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How to Adjust the Governor on a Gas E-Z-Go Golf Cart

by Gus Stephens

E-Z-Go gas-powered golf carts are equipped with 9-horsepower, 295 cc Robin engines. Designed entirely for use on golf course trails, E-Z-Go carts are not engineered for higher-speed on-road use and/or cornering. When maximum speed is reached, a ground speed governor in the rear axle acts in concert with a governor spring in the throttle linkage to alter the position of the carburetor throttle plate and prevent further acceleration. The function of the governor to control speed within factory preset limits may be affected by adjusting the governor spring. E-Z-Go does not recommend additional measures to alter the governor to permit speeds outside factory preset limits.

1

Locate the governor arm mounted on top of the rear axle case underneath the cart. The action of the throttle cable attached to the governor arm is dampened by an adjustable governor spring mounted on a bracket adjacent to the governor arm.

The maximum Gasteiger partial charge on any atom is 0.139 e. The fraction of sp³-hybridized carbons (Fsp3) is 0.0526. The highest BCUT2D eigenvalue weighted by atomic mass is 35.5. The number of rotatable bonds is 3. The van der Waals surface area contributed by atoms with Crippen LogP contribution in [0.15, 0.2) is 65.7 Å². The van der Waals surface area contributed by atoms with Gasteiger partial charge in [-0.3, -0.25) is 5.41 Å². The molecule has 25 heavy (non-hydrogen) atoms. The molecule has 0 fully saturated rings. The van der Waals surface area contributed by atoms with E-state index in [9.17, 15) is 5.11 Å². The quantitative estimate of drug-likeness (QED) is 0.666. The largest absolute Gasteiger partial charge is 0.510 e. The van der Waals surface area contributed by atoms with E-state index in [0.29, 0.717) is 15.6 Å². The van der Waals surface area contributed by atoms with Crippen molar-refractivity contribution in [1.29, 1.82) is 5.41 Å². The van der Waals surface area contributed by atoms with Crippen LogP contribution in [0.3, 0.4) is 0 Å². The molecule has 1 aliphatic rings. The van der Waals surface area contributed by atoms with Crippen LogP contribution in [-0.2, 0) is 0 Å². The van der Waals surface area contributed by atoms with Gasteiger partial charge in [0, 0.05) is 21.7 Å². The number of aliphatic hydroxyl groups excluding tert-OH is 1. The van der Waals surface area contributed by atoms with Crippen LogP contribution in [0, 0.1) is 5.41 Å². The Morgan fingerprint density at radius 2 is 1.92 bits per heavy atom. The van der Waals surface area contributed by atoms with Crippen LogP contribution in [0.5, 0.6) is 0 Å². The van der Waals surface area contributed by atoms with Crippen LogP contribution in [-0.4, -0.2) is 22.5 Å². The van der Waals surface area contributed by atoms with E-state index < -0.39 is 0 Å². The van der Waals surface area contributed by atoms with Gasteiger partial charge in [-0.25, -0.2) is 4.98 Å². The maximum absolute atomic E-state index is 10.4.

2

Loosen the adjusting locknut on the end of the governor spring. Rotate the locknut to expand or compress the spring until its length is 2 1/2 inches.

3

Retighten the adjusting locknut.

4

Road test the cart by timing it over a course of known length at full speed to verify that the governor is controlling the speed within factory specifications. A simple formula can be used to convert the results to mph: Divide 3,600 by the total time in seconds. Divide 5,280 by the total distance in feet. Divide the first result by the second result for the speed in mph.

5

Check manufacturer's specifications for the maximum governed speed and adjust the governor spring locknut if necessary. Tightening the spring locknut increases maximum governed speed, while loosening the locknut decreases maximum governed speed.

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About the Author

Gus Stephens has written about aviation, automotive and home technology for 15 years. His articles have appeared in major print outlets such as "Popular Mechanics" and "Invention & Technology." Along the way, Gus earned a Bachelor of Arts in communications. If it flies, drives or just sits on your desk and blinks, he's probably fixed it.

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